Per the usual, I have about eight different things on my mind at once and feel like I'm kind of drowning in all the feelings that have piled up over the course of the day. The highlight of my day was meeting with the woman who now completes my advisory committee-- finally the form that's been on my desk since January can be submitted and this whole thesis operation can assume legitimacy. But she is hardly just a name on a form-- I got to experience the rare privilege of being in the presence of someone I connected with almost immediately. I love it when you find those people-- people who share your interests, people who just seem to get what you're doing and where you're coming from-- I was really impressed. Not only did she give me some great archival leads but she gave me some helpful perspective as to how I might approach my work.
I try to divorce myself from what I do as much as possible; I try not to impose my own feminism on the ladies I study and to strive for the futile objectivity that every post-modernist is supposed to pursue and I don't really think to feel anything about it or really to even form any opinions about the subject. My new committee woman pointed out the emotiveness of the whole ERA struggle and urged me to think about, as I work, how what I read effects me. So of course when I headed down to Special Collections at the library later in the day and noticed that I was slogging through a bunch of documents from NOW and court depositions and the like with my usual air of detachment, I caught myself and really started to look at what was in front of me-- which seemed so apparently irrelevant to what I was supposed to be pursuing. It was this huge moment of clarity-- it was like I finally got a sense of what it was like to be there, on the ground, and what a crushing disappointment the whole business of the ERA must've been for women who spent years fighting for it-- it hit me like thousands of little pinpricks as all their dashed hopes seemed laid out before me. Obviously, it wasn't all done in vain, but still it still made me sad. It made me want to work harder to understand the opposition. Anyways, interesting experience for my first day in the archives.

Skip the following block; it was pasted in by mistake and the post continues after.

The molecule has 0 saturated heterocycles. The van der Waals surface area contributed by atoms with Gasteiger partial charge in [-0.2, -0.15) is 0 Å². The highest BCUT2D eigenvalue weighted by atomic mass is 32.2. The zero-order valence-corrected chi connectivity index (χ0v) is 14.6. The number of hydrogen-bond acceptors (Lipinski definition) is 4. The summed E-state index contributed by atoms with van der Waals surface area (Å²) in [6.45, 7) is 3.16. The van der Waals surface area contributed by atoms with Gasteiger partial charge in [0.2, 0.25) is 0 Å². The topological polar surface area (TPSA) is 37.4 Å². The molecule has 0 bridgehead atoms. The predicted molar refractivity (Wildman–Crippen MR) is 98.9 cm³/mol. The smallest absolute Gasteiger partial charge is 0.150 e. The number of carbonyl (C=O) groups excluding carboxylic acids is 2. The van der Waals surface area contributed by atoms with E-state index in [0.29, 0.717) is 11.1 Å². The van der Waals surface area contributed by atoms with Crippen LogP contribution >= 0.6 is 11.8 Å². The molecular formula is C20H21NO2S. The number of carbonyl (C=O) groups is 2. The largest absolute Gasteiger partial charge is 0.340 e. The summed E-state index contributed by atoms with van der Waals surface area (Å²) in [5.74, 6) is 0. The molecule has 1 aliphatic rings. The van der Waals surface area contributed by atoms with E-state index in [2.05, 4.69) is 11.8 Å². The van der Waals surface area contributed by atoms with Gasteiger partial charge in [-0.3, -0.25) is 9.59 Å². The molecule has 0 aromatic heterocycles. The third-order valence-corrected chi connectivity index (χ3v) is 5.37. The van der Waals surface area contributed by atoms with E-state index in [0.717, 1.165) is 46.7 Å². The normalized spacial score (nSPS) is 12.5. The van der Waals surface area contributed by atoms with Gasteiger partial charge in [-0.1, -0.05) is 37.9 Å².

But the more uplifting part of my day-- the meeting I was in-- had another really awesome component, which is this: being in the presence of really powerful women just sends me into a feminist euphoria. I forget how much I need face time with those kind of examples! I pity my poor co-worker who had to listen to me babble incoherently about it afterwards, so for once I'll spare you, but trust me, it was awesome.